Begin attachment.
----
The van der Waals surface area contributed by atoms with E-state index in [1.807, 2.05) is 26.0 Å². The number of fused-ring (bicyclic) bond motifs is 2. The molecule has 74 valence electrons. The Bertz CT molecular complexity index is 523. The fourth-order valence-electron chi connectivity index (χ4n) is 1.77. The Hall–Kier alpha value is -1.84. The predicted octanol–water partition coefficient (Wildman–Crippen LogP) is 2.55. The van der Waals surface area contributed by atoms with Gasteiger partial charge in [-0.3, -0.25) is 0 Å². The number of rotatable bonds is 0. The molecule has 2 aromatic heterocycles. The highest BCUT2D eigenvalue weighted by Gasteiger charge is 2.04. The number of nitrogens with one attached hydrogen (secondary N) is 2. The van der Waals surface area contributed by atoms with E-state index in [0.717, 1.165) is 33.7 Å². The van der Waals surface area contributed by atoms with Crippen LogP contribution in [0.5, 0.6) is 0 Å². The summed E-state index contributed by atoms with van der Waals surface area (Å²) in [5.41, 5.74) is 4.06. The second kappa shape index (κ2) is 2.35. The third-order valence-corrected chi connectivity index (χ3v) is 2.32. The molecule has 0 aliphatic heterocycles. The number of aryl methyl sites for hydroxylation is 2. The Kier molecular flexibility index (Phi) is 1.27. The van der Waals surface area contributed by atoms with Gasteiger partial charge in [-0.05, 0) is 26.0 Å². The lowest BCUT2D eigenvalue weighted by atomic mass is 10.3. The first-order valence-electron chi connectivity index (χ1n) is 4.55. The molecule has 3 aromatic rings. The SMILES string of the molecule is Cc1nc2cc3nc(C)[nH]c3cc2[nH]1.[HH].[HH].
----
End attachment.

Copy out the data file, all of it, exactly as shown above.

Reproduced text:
The van der Waals surface area contributed by atoms with E-state index in [1.807, 2.05) is 26.0 Å². The number of fused-ring (bicyclic) bond motifs is 2. The molecule has 74 valence electrons. The Bertz CT molecular complexity index is 523. The fourth-order valence-electron chi connectivity index (χ4n) is 1.77. The Hall–Kier alpha value is -1.84. The predicted octanol–water partition coefficient (Wildman–Crippen LogP) is 2.55. The van der Waals surface area contributed by atoms with Gasteiger partial charge in [-0.3, -0.25) is 0 Å². The number of rotatable bonds is 0. The molecule has 2 aromatic heterocycles. The highest BCUT2D eigenvalue weighted by Gasteiger charge is 2.04. The number of nitrogens with one attached hydrogen (secondary N) is 2. The van der Waals surface area contributed by atoms with E-state index in [0.717, 1.165) is 33.7 Å². The van der Waals surface area contributed by atoms with Crippen LogP contribution in [0.5, 0.6) is 0 Å². The summed E-state index contributed by atoms with van der Waals surface area (Å²) in [5.41, 5.74) is 4.06. The second kappa shape index (κ2) is 2.35. The third-order valence-corrected chi connectivity index (χ3v) is 2.32. The molecule has 0 aliphatic heterocycles. The number of aryl methyl sites for hydroxylation is 2. The Kier molecular flexibility index (Phi) is 1.27. The van der Waals surface area contributed by atoms with Gasteiger partial charge in [-0.05, 0) is 26.0 Å². The lowest BCUT2D eigenvalue weighted by atomic mass is 10.3. The first-order valence-electron chi connectivity index (χ1n) is 4.55. The molecule has 3 aromatic rings. The SMILES string of the molecule is Cc1nc2cc3nc(C)[nH]c3cc2[nH]1.[HH].[HH].